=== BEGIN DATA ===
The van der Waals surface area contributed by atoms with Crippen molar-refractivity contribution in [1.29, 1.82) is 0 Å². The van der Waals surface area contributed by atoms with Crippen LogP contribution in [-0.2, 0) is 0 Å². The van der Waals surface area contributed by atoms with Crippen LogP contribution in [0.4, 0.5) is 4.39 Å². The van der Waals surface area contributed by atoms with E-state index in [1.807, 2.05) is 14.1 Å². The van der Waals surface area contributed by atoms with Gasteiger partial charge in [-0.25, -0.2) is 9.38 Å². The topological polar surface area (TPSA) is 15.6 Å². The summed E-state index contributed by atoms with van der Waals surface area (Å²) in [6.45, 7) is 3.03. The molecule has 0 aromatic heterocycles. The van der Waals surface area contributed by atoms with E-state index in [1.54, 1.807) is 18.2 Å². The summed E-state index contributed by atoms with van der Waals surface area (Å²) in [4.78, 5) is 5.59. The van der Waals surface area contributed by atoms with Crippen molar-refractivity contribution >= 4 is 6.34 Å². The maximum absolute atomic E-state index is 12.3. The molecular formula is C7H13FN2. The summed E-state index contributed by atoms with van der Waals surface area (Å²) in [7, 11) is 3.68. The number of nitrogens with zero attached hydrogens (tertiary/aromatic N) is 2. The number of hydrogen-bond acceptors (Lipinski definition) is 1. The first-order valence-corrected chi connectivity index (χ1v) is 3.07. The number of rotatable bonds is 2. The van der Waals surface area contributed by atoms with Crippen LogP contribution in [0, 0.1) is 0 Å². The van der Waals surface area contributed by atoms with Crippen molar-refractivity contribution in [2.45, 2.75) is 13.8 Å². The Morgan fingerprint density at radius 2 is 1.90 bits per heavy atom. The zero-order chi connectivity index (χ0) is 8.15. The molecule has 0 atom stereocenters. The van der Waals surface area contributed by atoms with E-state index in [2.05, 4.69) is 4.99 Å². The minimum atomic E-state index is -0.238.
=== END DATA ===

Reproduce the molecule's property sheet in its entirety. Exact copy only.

The van der Waals surface area contributed by atoms with Crippen molar-refractivity contribution in [1.29, 1.82) is 0 Å². The van der Waals surface area contributed by atoms with Crippen LogP contribution in [-0.2, 0) is 0 Å². The van der Waals surface area contributed by atoms with Crippen LogP contribution in [0.4, 0.5) is 4.39 Å². The van der Waals surface area contributed by atoms with E-state index in [1.807, 2.05) is 14.1 Å². The van der Waals surface area contributed by atoms with Gasteiger partial charge in [-0.25, -0.2) is 9.38 Å². The topological polar surface area (TPSA) is 15.6 Å². The summed E-state index contributed by atoms with van der Waals surface area (Å²) in [6.45, 7) is 3.03. The molecule has 0 aromatic heterocycles. The van der Waals surface area contributed by atoms with E-state index in [1.54, 1.807) is 18.2 Å². The summed E-state index contributed by atoms with van der Waals surface area (Å²) in [4.78, 5) is 5.59. The van der Waals surface area contributed by atoms with Crippen molar-refractivity contribution >= 4 is 6.34 Å². The maximum absolute atomic E-state index is 12.3. The molecular formula is C7H13FN2. The summed E-state index contributed by atoms with van der Waals surface area (Å²) in [7, 11) is 3.68. The number of nitrogens with zero attached hydrogens (tertiary/aromatic N) is 2. The number of hydrogen-bond acceptors (Lipinski definition) is 1. The first-order valence-corrected chi connectivity index (χ1v) is 3.07. The number of rotatable bonds is 2. The van der Waals surface area contributed by atoms with Crippen LogP contribution in [0, 0.1) is 0 Å². The van der Waals surface area contributed by atoms with Crippen molar-refractivity contribution in [2.45, 2.75) is 13.8 Å². The Morgan fingerprint density at radius 2 is 1.90 bits per heavy atom. The zero-order chi connectivity index (χ0) is 8.15. The molecule has 0 atom stereocenters. The van der Waals surface area contributed by atoms with E-state index in [2.05, 4.69) is 4.99 Å². The minimum atomic E-state index is -0.238.